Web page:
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[Delve into Japanese Culture@ I-House]
Reading the Japanese Mind Through Waka Poetry with a Focus on The Tale of Genji


  • Lecturer: Tzvetana Kristeva (Professor, International Christian University)
  • Date: Monday, October 2, 2017, 7:00-8:30 pm
  • Venue: Matsumoto-Kabayama Room, International House of Japan
  • Language: English (without Japanese interpretation)
  • Admission: 1,000 yen (500 yen for students; Free for IHJ members and guests staying at I-House on October 1 or 2)
  • Seating: 80 (reservations required) reservation
We are offering sessions for those interested in learning about Japanese culture in English. This time, we will be inviting a Bulgarian scholar of Japanese classical literature, Professor Kristeva, to talk about the beauty of waka poetry, the main media of communication one thousand years ago, with a focus on The Tale of Genji. She will follow the correspondence between the polyvalent poetic expressions and the ambiguities of the human heart.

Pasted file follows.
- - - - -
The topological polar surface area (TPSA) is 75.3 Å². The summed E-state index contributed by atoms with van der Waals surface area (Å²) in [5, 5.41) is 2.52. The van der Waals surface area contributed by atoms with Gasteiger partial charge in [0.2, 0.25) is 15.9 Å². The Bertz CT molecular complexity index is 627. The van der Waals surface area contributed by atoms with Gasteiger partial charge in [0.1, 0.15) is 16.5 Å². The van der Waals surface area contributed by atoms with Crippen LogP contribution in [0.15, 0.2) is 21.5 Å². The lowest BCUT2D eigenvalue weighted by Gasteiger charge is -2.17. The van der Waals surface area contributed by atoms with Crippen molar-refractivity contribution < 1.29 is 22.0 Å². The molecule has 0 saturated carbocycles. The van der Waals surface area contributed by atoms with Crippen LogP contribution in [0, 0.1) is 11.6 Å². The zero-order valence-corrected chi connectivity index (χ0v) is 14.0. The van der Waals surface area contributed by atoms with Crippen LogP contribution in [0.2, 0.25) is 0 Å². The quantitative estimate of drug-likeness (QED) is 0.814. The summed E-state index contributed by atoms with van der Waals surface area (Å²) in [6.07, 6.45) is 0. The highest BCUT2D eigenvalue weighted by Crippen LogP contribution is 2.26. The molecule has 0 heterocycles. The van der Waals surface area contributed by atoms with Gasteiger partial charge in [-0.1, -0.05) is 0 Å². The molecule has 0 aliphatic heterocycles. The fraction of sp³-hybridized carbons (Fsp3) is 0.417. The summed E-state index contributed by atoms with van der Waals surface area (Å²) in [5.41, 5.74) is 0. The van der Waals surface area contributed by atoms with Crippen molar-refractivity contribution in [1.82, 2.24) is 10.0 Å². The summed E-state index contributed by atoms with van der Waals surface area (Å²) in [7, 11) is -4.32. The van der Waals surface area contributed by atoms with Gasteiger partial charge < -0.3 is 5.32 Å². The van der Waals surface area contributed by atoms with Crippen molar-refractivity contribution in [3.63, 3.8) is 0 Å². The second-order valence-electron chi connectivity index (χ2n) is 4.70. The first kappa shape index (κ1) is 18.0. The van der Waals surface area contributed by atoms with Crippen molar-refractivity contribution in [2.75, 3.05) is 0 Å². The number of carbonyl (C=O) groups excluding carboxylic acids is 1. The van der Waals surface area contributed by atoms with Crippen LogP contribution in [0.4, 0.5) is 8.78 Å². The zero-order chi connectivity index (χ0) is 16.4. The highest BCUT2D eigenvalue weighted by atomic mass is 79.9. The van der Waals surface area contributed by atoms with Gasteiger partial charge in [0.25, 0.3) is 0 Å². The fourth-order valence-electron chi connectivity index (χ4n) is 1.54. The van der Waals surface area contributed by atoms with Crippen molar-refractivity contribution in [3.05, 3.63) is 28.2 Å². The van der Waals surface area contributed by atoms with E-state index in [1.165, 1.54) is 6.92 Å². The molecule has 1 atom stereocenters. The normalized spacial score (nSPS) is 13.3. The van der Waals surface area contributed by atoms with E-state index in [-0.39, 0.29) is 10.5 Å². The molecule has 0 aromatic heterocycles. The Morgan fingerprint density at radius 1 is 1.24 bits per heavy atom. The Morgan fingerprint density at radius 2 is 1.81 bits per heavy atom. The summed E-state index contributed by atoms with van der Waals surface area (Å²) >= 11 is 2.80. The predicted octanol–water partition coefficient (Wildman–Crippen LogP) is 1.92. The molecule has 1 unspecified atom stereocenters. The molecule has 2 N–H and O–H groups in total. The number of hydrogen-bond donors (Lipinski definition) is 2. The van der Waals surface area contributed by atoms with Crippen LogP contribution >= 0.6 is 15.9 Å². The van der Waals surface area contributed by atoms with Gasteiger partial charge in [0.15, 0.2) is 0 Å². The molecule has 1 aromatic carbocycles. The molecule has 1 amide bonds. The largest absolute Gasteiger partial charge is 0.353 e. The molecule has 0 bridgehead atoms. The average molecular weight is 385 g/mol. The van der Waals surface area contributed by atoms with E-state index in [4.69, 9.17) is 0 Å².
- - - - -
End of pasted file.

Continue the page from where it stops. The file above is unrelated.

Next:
Tzvetana Kristeva

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Tzvetana Kristeva is a Bulgarian scholar of classical Japanese literature and the semiotics of culture, with an MA from the University of Moscow and PhDs from both the University of Sofia and University of Tokyo. She has published, in Japanese, a book on the poetic language of classical Japanese literature (Namida noshigaku [The Poetics of Tears], Nagoya University Press, 2001) and a book on Japanese ancient thought interpreted through waka poetry (Kokoro zukushi no nihongo, Chikuma Shinsho, 2011). With Donald Keene, she published Nihon no haiku wa naze sekai bungaku nanoka [Why is Japanese Haiku World Literature?], Zen Shobo, 2014).

Professor Kristeva has been affiliated with several major universities such as Sofia University, Chukyo Women’s University (currently known as Shigakkan University) and the University of Tokyo. She is currently professor of classical Japanese literature at International Christian University.
She translated both The Pillow Book (Makura no soshi) and Tsurezuregusa [Essay in Idleness] into Bulgarian in the 1980s, when Bulgaria was still behind the Iron Curtain, closed to the West, and translations of foreign literature were thus considered vital sources of information. In a country with a population of less than nine million people, both volumes enjoyed large print runs of 40,000 copies each, which were subsequently sold out.